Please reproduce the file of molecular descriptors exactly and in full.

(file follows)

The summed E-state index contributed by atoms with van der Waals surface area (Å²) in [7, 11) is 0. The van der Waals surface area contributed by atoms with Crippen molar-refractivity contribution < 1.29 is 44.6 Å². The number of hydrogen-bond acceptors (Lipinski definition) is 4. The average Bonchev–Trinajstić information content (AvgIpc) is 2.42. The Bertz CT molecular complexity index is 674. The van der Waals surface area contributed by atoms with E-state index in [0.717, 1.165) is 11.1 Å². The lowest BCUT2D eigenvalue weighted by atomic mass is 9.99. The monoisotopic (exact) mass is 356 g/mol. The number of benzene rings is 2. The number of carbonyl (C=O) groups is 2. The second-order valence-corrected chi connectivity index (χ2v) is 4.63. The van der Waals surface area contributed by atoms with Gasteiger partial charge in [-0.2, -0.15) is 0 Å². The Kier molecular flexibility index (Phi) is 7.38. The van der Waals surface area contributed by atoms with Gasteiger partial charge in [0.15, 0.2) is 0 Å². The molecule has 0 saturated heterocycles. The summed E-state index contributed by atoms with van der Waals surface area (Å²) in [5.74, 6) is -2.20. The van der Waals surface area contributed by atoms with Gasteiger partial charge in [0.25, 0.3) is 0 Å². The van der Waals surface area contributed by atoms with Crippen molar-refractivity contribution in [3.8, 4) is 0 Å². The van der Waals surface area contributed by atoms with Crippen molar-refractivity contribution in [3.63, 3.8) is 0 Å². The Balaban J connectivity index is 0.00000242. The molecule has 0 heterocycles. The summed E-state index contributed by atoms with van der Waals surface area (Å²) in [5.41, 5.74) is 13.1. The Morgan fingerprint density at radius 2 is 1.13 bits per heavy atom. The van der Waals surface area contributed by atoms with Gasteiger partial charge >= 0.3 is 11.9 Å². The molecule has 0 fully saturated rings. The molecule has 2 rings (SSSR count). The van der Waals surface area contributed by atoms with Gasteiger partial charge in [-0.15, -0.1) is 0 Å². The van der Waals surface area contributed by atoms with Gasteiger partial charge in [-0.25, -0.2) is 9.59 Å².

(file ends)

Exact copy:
The summed E-state index contributed by atoms with van der Waals surface area (Å²) in [7, 11) is 0. The van der Waals surface area contributed by atoms with Crippen molar-refractivity contribution < 1.29 is 44.6 Å². The number of hydrogen-bond acceptors (Lipinski definition) is 4. The average Bonchev–Trinajstić information content (AvgIpc) is 2.42. The Bertz CT molecular complexity index is 674. The van der Waals surface area contributed by atoms with E-state index in [0.717, 1.165) is 11.1 Å². The lowest BCUT2D eigenvalue weighted by atomic mass is 9.99. The monoisotopic (exact) mass is 356 g/mol. The number of benzene rings is 2. The number of carbonyl (C=O) groups is 2. The second-order valence-corrected chi connectivity index (χ2v) is 4.63. The van der Waals surface area contributed by atoms with Gasteiger partial charge in [-0.2, -0.15) is 0 Å². The Kier molecular flexibility index (Phi) is 7.38. The van der Waals surface area contributed by atoms with Gasteiger partial charge in [0.15, 0.2) is 0 Å². The molecule has 0 saturated heterocycles. The summed E-state index contributed by atoms with van der Waals surface area (Å²) in [5.74, 6) is -2.20. The van der Waals surface area contributed by atoms with Gasteiger partial charge in [0.25, 0.3) is 0 Å². The van der Waals surface area contributed by atoms with Crippen molar-refractivity contribution in [3.8, 4) is 0 Å². The van der Waals surface area contributed by atoms with Crippen molar-refractivity contribution in [3.63, 3.8) is 0 Å². The Balaban J connectivity index is 0.00000242. The molecule has 0 heterocycles. The summed E-state index contributed by atoms with van der Waals surface area (Å²) in [5.41, 5.74) is 13.1. The Morgan fingerprint density at radius 2 is 1.13 bits per heavy atom. The van der Waals surface area contributed by atoms with Gasteiger partial charge >= 0.3 is 11.9 Å². The molecule has 0 fully saturated rings. The molecule has 2 rings (SSSR count). The van der Waals surface area contributed by atoms with Gasteiger partial charge in [-0.15, -0.1) is 0 Å². The van der Waals surface area contributed by atoms with Gasteiger partial charge in [-0.25, -0.2) is 9.59 Å².